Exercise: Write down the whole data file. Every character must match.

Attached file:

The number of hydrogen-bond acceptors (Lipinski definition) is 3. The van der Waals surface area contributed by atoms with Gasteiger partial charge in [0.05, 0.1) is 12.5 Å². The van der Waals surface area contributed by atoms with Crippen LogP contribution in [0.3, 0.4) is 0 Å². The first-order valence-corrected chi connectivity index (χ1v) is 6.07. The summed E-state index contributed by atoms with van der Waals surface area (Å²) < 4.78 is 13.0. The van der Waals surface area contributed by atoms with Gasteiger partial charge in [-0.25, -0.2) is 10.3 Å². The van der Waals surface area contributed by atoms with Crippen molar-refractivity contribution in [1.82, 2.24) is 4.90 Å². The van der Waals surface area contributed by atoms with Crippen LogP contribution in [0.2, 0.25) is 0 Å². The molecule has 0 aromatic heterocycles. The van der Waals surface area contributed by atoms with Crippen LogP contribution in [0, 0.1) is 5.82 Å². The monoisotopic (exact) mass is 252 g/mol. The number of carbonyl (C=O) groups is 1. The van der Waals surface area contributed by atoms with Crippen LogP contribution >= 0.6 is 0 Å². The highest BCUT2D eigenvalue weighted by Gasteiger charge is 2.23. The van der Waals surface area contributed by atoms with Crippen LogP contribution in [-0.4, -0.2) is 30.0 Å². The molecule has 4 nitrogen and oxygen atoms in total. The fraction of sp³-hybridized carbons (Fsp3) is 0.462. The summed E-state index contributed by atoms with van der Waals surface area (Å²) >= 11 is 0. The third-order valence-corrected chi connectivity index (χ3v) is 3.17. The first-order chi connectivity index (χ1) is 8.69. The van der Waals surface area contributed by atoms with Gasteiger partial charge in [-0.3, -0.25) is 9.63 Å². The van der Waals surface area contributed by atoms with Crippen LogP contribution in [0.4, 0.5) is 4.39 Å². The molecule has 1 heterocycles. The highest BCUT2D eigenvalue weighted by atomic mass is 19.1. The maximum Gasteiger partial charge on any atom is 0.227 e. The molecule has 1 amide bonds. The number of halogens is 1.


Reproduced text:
The number of hydrogen-bond acceptors (Lipinski definition) is 3. The van der Waals surface area contributed by atoms with Gasteiger partial charge in [0.05, 0.1) is 12.5 Å². The van der Waals surface area contributed by atoms with Crippen LogP contribution in [0.3, 0.4) is 0 Å². The first-order valence-corrected chi connectivity index (χ1v) is 6.07. The summed E-state index contributed by atoms with van der Waals surface area (Å²) < 4.78 is 13.0. The van der Waals surface area contributed by atoms with Gasteiger partial charge in [-0.25, -0.2) is 10.3 Å². The van der Waals surface area contributed by atoms with Crippen molar-refractivity contribution in [1.82, 2.24) is 4.90 Å². The van der Waals surface area contributed by atoms with Crippen LogP contribution in [0.2, 0.25) is 0 Å². The molecule has 0 aromatic heterocycles. The van der Waals surface area contributed by atoms with Crippen LogP contribution in [0, 0.1) is 5.82 Å². The monoisotopic (exact) mass is 252 g/mol. The number of carbonyl (C=O) groups is 1. The van der Waals surface area contributed by atoms with Crippen LogP contribution >= 0.6 is 0 Å². The highest BCUT2D eigenvalue weighted by Gasteiger charge is 2.23. The van der Waals surface area contributed by atoms with Crippen LogP contribution in [-0.4, -0.2) is 30.0 Å². The molecule has 4 nitrogen and oxygen atoms in total. The fraction of sp³-hybridized carbons (Fsp3) is 0.462. The summed E-state index contributed by atoms with van der Waals surface area (Å²) >= 11 is 0. The third-order valence-corrected chi connectivity index (χ3v) is 3.17. The first-order chi connectivity index (χ1) is 8.69. The van der Waals surface area contributed by atoms with Gasteiger partial charge in [-0.3, -0.25) is 9.63 Å². The van der Waals surface area contributed by atoms with Crippen LogP contribution in [0.4, 0.5) is 4.39 Å². The molecule has 1 heterocycles. The highest BCUT2D eigenvalue weighted by atomic mass is 19.1. The maximum Gasteiger partial charge on any atom is 0.227 e. The molecule has 1 amide bonds. The number of halogens is 1.